eDiscovery Leaders Live: Adam Wehler of Robinson, Bradshaw, & Hinson
Adam Wehler is the director of practice support at Robinson Bradshaw. He is a resource for the firm’s lawyers on discovery-related issues ranging from collection to destruction of documents. He is also actively involved in the information governance support within the firm. Adam focuses on client discovery, whether local or worldwide, and strives to make sure everyone understands all the nuances that e-discovery can hold. Passionate about discovering more efficient ways to provide legal technology consulting, information governance and knowledge management, Adam has been working in the legal technology space for over 18 years. Today, as he works on building a legal operations group within a law firm, his goal is to allow for better alignment and communication between the firm’s clients’ team and the law firm.
Adam focused on what makes his firm different – and better – starting with the unusual practice of having no billing requirements. From there he discussed the myriad ways they use legal technology to give themselves an edge, then shared details on the firm’s practice support group and how they operation. Adam talked about how they work with clients, projects they have taken on, and their use of AI. With respect to AI, he discussed its use not just for litigation but in others areas, offering examples from the transactional side and discussing the value offered by emerging capabilities such as high precision classification. Adam closed with thoughts on getting effective use of these capabilities, getting buy-in from clients, and the role of trust throughout.
- [2:22] What Robinson Bradshaw does differently.
- [3:44] No billing requirement at the firm – and why.
- [4:30] Legal tech: like clubs in a golf bag.
- [5:16] How that plays out in practice.
- [6:46] His legal technology theory of everything.
- [9:20] The size and scope of their practice support group, their goals and how they operate.
- [11:45] How they work with the firm’s clients and some of the projects they have taken on.
- [13:21] Examples from the transactional side.
- [14:37] Assessing and using AI.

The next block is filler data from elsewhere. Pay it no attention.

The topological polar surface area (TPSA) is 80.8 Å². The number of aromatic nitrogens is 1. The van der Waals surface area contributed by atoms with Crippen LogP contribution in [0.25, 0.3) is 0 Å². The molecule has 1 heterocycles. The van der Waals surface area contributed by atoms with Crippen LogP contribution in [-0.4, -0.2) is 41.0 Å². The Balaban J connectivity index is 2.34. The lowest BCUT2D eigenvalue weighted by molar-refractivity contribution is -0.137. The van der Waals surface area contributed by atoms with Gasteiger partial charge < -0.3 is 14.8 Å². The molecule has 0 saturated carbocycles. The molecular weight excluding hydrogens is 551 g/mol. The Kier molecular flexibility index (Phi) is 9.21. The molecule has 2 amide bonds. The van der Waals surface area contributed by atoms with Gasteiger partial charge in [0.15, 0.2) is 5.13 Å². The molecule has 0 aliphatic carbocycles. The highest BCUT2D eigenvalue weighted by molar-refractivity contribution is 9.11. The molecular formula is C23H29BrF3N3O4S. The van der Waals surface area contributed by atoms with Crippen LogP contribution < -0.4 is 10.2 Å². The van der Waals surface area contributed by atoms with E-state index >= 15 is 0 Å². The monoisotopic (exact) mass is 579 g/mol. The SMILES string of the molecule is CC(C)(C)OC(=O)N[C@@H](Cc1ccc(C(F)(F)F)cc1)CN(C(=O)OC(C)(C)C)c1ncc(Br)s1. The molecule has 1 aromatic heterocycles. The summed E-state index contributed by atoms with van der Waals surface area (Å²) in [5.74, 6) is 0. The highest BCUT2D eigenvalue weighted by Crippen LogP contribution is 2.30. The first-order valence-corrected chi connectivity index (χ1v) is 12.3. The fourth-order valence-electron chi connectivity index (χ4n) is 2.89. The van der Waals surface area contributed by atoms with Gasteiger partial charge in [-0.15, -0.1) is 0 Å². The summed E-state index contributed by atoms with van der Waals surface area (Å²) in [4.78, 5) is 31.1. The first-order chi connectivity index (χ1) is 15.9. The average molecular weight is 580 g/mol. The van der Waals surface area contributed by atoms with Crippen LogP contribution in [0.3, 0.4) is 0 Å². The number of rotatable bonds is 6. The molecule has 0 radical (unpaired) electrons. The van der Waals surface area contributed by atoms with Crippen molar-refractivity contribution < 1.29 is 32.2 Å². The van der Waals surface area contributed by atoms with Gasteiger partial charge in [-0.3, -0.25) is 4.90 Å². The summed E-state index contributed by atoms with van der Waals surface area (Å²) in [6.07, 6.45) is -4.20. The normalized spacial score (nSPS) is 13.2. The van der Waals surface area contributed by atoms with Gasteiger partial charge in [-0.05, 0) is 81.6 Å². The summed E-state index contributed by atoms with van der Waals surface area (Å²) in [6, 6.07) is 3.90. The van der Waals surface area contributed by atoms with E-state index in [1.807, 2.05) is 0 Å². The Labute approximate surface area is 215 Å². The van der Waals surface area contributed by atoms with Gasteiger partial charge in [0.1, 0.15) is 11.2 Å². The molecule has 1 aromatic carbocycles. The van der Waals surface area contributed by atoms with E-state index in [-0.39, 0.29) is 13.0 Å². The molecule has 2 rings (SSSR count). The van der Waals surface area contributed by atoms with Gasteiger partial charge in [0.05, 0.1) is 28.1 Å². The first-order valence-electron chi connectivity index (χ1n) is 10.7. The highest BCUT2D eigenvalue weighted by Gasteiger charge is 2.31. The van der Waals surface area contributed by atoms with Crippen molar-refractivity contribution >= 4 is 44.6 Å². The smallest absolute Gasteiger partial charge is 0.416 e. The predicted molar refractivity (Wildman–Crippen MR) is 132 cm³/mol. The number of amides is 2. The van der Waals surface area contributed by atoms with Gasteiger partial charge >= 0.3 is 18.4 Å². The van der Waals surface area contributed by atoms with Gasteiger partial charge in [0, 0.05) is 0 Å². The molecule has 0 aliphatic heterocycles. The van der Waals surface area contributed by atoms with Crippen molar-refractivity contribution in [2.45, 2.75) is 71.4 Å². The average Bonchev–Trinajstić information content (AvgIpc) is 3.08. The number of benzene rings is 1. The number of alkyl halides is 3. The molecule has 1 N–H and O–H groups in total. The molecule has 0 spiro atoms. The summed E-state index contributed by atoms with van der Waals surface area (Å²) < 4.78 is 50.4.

- [16:27] Exploring new uses for AI.
- [17:29] His take on high precision classification and the value it offers for litigation, contract analysis, transactional work, and knowledge management.
- [20:46] How to get their lawyers, paralegals, and others to make effective use of AI and similar tools.
- [23:29] Getting buy-in from clients.
- [25:31] The importance of trust.
- [27:29] How they charge clients for the use of technology.
- [28:50] His second biggest win: tracking data.
- “The point [of no billing requirements] is to get the work done in the best amount of time for the client… We get the work done efficiently and that’s what really brings us to apply the right technology.”
- “The great thing here, I think, is what I like to call my ‘theory of everything’… Let’s combine and not silo technology to ‘that’s a litigation tool’, ‘that’s a transactional tool.’ Let’s make it ‘that’s a legal technology tool’.”
- “You have to really pay attention to the people you are talking with, what their issues are. You need to surround solving that issue with a process. And that can allow you the ability to pick the best piece of technology.”
- “At the end of the day, when I look at AI, when I look at all of the different types out there, it does not seem as daunting because I know that its just algorithms…. Something I tell attorneys: you can’t be scared of AI because you [already] use it on a daily basis.”
- “One of the things I am excited about Reveal is you all bring in your tool the idea to pull out portions of the document and so theoretically I could train your tool to be a great diligence tool because I can pull out those parts of the document that contracts need.”
- “Tracking data from inception to close is something that I feel allows our department to be uniquely powerful and able to move…. You can only be as good as knowing where your data is.”